Lens Enhancements

By: Charl Laäs Optometrists  11-11-2011
Keywords: Lenses, Lens

Ophthalmic lens enhancements are additional lens technologies that can be added to a standard ophthalmic lens to improve the functionality and/or durability of the lens.  


  • Hard coatings improves the surface hardness of the lens making it more resilient towards scratches.  It is important to note that hard coated lenses are not scratch proof and can still get scratched if not properly cared for.
  • Anti reflex coatings reduce the internal and external light reflections seen in a lens.  The benefits are less glare and flare, improved cosmetics and improved contrast.  Anti reflex coatings are highly recommended for night time driving and computer work
  • Combination coatings are found on modern high end lenses.  The lens manufacturers like Hoya, Carl Zeiss, Essilor and Nikon combine a hard coat with a super anti reflex coating and further enhance the coating by adding anti static-, water repellent and anti smudge components to the coating.  This allows for a high quality lens that is resilient towards scratches, reduce light glare and flare and are easier to clean.



  • Fixed colour tints can be added to the lenses.  Any colour can be used and can be applied in different intensities as a full tint or a gradient tint.
  • Variable colour tints automatically adjust to the UV intensity of the day and will automatically get darker in the sun and lighten up when going indoors.  The warmer the day and the more UV intensity that  reaches the lens the darker the lens will tint. Variable tint lenses are normally available in either a gray or brown tint and most people in South Africa tend to prefer the gray tint when choosing these lenses.  Arguably the most widely used variable tint technology being used in the world is the Transitions variable tint.  As a point of interest when the technology is used in glass lenses it is also commonly called a photochromic tint.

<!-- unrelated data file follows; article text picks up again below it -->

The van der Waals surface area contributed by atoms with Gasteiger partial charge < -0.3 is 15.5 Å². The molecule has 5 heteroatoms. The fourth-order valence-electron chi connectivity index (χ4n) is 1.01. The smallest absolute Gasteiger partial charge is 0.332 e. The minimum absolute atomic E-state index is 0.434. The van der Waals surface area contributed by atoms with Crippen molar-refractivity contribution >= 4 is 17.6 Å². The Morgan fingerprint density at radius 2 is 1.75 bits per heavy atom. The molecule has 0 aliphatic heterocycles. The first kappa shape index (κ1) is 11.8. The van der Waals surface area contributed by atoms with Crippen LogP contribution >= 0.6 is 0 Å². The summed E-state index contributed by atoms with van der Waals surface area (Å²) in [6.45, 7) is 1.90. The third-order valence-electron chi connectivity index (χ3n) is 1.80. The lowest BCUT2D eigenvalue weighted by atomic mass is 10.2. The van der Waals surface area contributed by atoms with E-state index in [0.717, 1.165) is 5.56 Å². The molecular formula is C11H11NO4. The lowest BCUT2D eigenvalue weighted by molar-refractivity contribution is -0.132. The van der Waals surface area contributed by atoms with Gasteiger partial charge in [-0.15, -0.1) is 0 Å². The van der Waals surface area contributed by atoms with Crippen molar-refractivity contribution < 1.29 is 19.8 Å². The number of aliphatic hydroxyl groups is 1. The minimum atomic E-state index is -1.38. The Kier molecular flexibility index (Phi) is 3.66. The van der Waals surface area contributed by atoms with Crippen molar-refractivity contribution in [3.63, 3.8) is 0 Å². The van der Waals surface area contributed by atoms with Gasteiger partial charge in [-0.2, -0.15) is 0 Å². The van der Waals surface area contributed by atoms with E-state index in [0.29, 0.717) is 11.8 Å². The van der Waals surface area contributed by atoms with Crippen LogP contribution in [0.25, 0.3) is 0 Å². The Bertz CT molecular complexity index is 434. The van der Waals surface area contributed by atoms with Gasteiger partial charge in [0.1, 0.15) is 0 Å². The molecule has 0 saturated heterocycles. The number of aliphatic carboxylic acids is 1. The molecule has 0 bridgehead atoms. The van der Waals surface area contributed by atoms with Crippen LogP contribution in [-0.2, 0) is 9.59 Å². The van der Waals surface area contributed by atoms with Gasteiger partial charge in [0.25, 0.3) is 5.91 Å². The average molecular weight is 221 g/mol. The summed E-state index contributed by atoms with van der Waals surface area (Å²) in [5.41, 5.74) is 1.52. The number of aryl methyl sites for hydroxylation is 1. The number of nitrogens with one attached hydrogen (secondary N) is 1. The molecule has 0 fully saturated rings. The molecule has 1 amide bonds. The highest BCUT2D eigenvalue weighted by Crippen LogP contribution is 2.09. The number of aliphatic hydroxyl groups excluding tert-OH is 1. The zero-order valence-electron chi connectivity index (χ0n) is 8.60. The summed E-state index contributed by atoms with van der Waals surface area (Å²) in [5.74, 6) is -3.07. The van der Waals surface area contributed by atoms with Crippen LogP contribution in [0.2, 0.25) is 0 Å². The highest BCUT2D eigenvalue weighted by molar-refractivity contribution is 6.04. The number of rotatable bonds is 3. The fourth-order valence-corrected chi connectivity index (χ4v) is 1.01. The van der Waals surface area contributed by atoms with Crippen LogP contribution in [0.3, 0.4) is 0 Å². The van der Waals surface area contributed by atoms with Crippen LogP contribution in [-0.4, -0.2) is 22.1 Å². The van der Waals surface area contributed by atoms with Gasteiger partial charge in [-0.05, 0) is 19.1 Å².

• Polarised lenses uses a technology that eliminates reflective light from entering the eye and therefore gives maximum protection from glare. The polarisation technology is usually combined with either a fixed or variable tint and the high end sunglasses will also have a back surface anti reflex coating added to the lens.  Polarised lenses are highly recommended for people who participate in water and snow sports or who are frequently exposed to areas of high intensity glare.  Aircraft pilots should be cautious of polarised lenses as the technology is not compatible with the aircrafts' polarised windows.


High Index materials

  • High refractive index lenses are thinner than normal lenses and are typically used for high prescriptions to improve the cosmetic look of the spectacles.  Different indexes are available ranging from 1.49, 1.50, 1.56, 1.6, 1.7, 1.8 and 1,9.  The higher the index number the more dense the lens material will be and therefore the lens will be thinner compared to the lower index lens for the same strength prescription.
  • Polycarbonate material is a high index material which is lighter and much stronger than normal plastic lenses and are normally used for safety glasses,  children's glasses and rimless glasses where the likelihood of lens breakage is higher.
  • Trivex material is very similar characteristics to the polycarbonate material but because of a lower aberration value provides better quality optics compared to polycarbonante, making it the ideal choice for rimless and sport specific glasses.

Keywords: Lens, Lenses

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Ophthalmic Lenses

As reading lenses they provide a simplistic solution for near vision problems as they will clearly focus for objects between 30cm to 40cm with no peripheral distortion in the lens. Trifocal lenses look exactly the same as bifocal lenses accept that a third intermediate zone in added above the reading segment. They do however have the limitation of blurring distant objects when a person looks further away than the 30cm to 40cm distance.